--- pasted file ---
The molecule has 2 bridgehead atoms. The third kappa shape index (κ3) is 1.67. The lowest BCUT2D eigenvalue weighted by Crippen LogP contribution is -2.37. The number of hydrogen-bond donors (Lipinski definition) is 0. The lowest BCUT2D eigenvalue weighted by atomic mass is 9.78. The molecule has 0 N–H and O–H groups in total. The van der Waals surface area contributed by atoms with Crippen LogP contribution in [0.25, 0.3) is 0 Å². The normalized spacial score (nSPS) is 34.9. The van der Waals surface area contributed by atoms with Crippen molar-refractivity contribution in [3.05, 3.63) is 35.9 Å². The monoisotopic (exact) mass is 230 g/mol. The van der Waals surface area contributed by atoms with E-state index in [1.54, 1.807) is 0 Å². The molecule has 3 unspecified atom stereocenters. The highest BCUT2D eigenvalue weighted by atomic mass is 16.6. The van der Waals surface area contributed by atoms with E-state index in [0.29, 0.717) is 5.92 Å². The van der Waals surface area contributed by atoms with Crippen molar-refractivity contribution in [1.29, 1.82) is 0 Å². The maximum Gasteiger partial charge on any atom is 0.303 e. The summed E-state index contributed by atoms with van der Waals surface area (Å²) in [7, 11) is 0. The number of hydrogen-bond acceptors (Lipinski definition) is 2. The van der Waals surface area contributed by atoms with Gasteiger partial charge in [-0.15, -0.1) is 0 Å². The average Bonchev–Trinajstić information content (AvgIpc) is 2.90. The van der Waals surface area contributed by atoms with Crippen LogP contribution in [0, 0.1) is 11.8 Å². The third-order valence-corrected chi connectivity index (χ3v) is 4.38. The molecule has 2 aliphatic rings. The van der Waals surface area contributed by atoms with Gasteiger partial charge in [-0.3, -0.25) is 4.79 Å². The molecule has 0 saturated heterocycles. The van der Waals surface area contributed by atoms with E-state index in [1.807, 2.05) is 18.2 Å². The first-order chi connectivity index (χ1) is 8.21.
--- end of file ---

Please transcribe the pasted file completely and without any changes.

The molecule has 2 bridgehead atoms. The third kappa shape index (κ3) is 1.67. The lowest BCUT2D eigenvalue weighted by Crippen LogP contribution is -2.37. The number of hydrogen-bond donors (Lipinski definition) is 0. The lowest BCUT2D eigenvalue weighted by atomic mass is 9.78. The molecule has 0 N–H and O–H groups in total. The van der Waals surface area contributed by atoms with Crippen LogP contribution in [0.25, 0.3) is 0 Å². The normalized spacial score (nSPS) is 34.9. The van der Waals surface area contributed by atoms with Crippen molar-refractivity contribution in [3.05, 3.63) is 35.9 Å². The monoisotopic (exact) mass is 230 g/mol. The van der Waals surface area contributed by atoms with E-state index in [1.54, 1.807) is 0 Å². The molecule has 3 unspecified atom stereocenters. The highest BCUT2D eigenvalue weighted by atomic mass is 16.6. The van der Waals surface area contributed by atoms with E-state index in [0.29, 0.717) is 5.92 Å². The van der Waals surface area contributed by atoms with Crippen molar-refractivity contribution in [1.29, 1.82) is 0 Å². The maximum Gasteiger partial charge on any atom is 0.303 e. The summed E-state index contributed by atoms with van der Waals surface area (Å²) in [7, 11) is 0. The number of hydrogen-bond acceptors (Lipinski definition) is 2. The van der Waals surface area contributed by atoms with Gasteiger partial charge in [-0.15, -0.1) is 0 Å². The average Bonchev–Trinajstić information content (AvgIpc) is 2.90. The van der Waals surface area contributed by atoms with Crippen LogP contribution in [0, 0.1) is 11.8 Å². The third-order valence-corrected chi connectivity index (χ3v) is 4.38. The molecule has 2 aliphatic rings. The van der Waals surface area contributed by atoms with Gasteiger partial charge in [-0.3, -0.25) is 4.79 Å². The molecule has 0 saturated heterocycles. The van der Waals surface area contributed by atoms with E-state index in [1.807, 2.05) is 18.2 Å². The first-order chi connectivity index (χ1) is 8.21.